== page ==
Transparency and accountability to owners is essential, but inadequate at SCA.
As fiduciaries, the Board should be much more transparent and accountable to the homeowners as they fund all employee salaries. Compensation practices in organizations that are funded by taxpayers, donors, or assessment payers are necessarily different than compensation practices permitted in the private for-profit sector. The extreme resistance to this notion of transparency, accountability and homeowner oversight of GM compensation and performance standards has been a major source of contention between me and the other Board members who are overly protective of the GM to the detriment of the effective governance of the association as a whole
Sound personnel and salary administration requires formal policies which should NOT be delegated to the GM without competent owner oversight.
Coming from for-profit and military backgrounds, the current Board members don’t see a problem operating without strict policy control of positions, classification, and compensation. Nor do they see that this oversight can be provided more effectively and consistently by owners with relevant professional skills BETTER than the function can be performed by the Board which may or may not have members with the proper expertise. They don’t see the problem they create by abdicating complete control over position control, performance expectations, and compensation, a third of the budget, to the GM without an adequate system of accountability.
Just as there is a Finance Committee, SCA should be a Personnel Committee which includes owners, and at least one Board member, as required by NRS 82.206(3) to utilize the expertise of owners with backgrounds in HR, with an emphasis in the public and non-profit sectors, to oversee the development of personnel policies appropriate to a self-managed Sun City. I submitted a proposal for such a committee to the SCA Board at the January 26, 2017 Board meeting, but it was given zero consideration and, despite my request to have my written comments included in the Board Book, it’s as if it never happened.
Once the salary is set for the job classification, performance standards, and measurements must be publicly adopted to determine any bonus. Absent customer-service ratings and other performance measured against publicly-adopted standards, any compensation increase by the board is irresponsible.
Contrary to what I believe is in the best interests of the membership and my literal interpretation of NRS 116.31085, Rex has aggressively blocked the PUBLIC adoption of GM performance standards to a ludicrous level. He claims that the law does not require members to know what factors or measurements control GM compensation. Further, unit owners haven’t been informed how many of your assessment dollars have gone to the attorney to prevent me as a Director from seeing documents showing what performance expectations the Board had adopted in executive session (if any). In my view, this skewed interpretation of the law benefits no one except the GM, attorney, and Rex, the man who would be king.
Refusal to use my expertise to address owner concerns about GM compensation was only the beginning. SCA’s system of accountability has been seriously damaged by how the Board mis-handled the GM’s frivolous threats of litigation.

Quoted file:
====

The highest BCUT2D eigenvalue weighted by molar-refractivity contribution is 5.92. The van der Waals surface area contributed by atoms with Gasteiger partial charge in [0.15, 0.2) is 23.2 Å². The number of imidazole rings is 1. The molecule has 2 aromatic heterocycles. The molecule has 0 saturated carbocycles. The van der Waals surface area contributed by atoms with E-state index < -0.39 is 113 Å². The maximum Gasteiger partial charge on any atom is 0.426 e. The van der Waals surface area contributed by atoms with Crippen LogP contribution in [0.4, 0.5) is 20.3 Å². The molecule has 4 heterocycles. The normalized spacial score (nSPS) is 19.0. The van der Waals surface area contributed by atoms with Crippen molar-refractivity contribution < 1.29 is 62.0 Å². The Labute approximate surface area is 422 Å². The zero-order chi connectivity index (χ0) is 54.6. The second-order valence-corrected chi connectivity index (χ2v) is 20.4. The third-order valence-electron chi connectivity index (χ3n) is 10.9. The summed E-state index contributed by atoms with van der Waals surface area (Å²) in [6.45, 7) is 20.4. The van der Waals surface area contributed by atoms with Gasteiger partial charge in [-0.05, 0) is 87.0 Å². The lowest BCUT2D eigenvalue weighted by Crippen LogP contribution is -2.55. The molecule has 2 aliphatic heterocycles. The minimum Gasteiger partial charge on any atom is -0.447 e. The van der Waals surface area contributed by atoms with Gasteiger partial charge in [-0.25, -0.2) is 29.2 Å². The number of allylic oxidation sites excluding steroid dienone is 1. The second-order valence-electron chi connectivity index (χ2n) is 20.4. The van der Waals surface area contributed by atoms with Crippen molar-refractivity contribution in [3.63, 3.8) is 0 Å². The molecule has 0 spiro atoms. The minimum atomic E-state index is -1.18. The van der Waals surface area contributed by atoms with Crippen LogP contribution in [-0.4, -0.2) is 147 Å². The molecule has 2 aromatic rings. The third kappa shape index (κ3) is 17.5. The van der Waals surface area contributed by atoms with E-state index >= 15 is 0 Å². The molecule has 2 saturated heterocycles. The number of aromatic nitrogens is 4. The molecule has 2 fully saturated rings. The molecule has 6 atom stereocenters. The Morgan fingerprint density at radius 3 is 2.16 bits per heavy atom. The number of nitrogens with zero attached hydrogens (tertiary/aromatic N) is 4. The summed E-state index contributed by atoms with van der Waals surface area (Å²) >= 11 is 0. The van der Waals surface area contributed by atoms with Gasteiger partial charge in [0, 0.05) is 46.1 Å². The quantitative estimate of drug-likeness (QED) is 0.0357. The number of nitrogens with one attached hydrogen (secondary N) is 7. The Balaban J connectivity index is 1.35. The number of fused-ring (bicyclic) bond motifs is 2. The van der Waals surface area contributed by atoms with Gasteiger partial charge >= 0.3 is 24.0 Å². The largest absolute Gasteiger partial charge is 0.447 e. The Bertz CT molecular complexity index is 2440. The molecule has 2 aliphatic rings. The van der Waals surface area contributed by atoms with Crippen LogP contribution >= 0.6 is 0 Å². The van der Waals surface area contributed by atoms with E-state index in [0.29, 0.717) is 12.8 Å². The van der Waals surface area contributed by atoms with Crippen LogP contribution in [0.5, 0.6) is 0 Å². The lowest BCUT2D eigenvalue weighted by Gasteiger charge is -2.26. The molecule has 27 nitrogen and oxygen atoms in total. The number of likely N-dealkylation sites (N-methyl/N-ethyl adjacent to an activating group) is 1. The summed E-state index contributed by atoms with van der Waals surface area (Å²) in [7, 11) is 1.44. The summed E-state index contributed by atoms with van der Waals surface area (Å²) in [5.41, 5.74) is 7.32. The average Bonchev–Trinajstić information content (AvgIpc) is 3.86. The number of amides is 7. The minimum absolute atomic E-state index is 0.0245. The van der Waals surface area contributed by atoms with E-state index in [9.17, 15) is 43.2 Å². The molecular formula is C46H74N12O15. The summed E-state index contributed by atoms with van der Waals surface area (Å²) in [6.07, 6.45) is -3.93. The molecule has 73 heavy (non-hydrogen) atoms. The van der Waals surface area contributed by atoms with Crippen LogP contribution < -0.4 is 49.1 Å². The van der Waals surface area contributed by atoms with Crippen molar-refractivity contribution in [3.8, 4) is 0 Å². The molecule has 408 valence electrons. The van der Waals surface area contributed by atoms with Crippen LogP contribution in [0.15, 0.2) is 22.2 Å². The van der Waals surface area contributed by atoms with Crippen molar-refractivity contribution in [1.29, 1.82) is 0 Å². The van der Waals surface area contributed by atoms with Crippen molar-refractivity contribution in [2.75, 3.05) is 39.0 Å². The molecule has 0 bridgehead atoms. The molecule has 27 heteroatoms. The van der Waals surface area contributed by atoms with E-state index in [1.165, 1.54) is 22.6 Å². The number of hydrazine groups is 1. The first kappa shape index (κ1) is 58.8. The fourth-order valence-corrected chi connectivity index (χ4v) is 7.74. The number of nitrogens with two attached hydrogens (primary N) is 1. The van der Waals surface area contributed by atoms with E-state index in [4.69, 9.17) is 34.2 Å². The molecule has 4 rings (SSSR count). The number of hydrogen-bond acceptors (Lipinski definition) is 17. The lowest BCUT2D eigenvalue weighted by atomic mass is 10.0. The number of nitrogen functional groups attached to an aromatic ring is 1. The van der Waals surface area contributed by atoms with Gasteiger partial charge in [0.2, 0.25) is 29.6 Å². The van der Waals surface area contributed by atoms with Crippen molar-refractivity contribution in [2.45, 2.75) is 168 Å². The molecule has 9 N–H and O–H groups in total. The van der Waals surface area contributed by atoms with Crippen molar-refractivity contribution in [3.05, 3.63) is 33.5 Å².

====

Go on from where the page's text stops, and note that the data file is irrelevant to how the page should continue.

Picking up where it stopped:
This dispute is the real impetus for my being unfairly kicked me off the Board. Rex has allowed the GM to use the attorney to block ANY audit of the GM’s compensation and performance by me as an individual Director. This politically-motivated act could only be accomplished by paying the association attorney literally thousands of dollars to conceal SCA documents from me and bless violating SCA Bylaws 6.4c:
Bylaws 6.4 ( c) Inspection by Directors. Every director shall have the absolute right at any reasonable time to inspect all books, records, and documents of the Association and the physical properties owned or controlled by the Association. The right of inspection by a director includes the right to make a copy of relevant documents at the Association’s expense.
Concealing records and unequal treatment of independent Board members are two of SCA’s BIG unacceptable governance practices.
Whether the GM’s salary is correct or too high is not the critical issue. The huge problem is the kind of system that’s created when when the Board tolerates the GM throwing a hissy-fit because I did a salary verification with her former employer, and then claims I am not authorized to identify myself as an SCA Director or ask questions about GM compensation, and then orders SCA’s official records be sealed from my view. I was threatened with litigation, accused of violating my fiduciary duty, and many other humiliations, including shunning, for refusing to just shut-up.
In what world is it justifiable to treat a volunteer Director in such a horrific manner?
In what world is there any possible way I could have used GM compensation information to make a profit in unrelated quiet title litigation as they claimed?
SCA’s system of accountability and responsible governance has been seriously damaged by how the Board mis-handled the GM’s frivolous threats of litigation.
The GM’s actions, to prevent me from interfering with her gravy train, and to shut me up about demanding higher performance and responsiveness to homeowners to qualify for her high level of compensation were acts so egregious that, in my book, she should have been fired for her vindictive and retaliatory acts alone.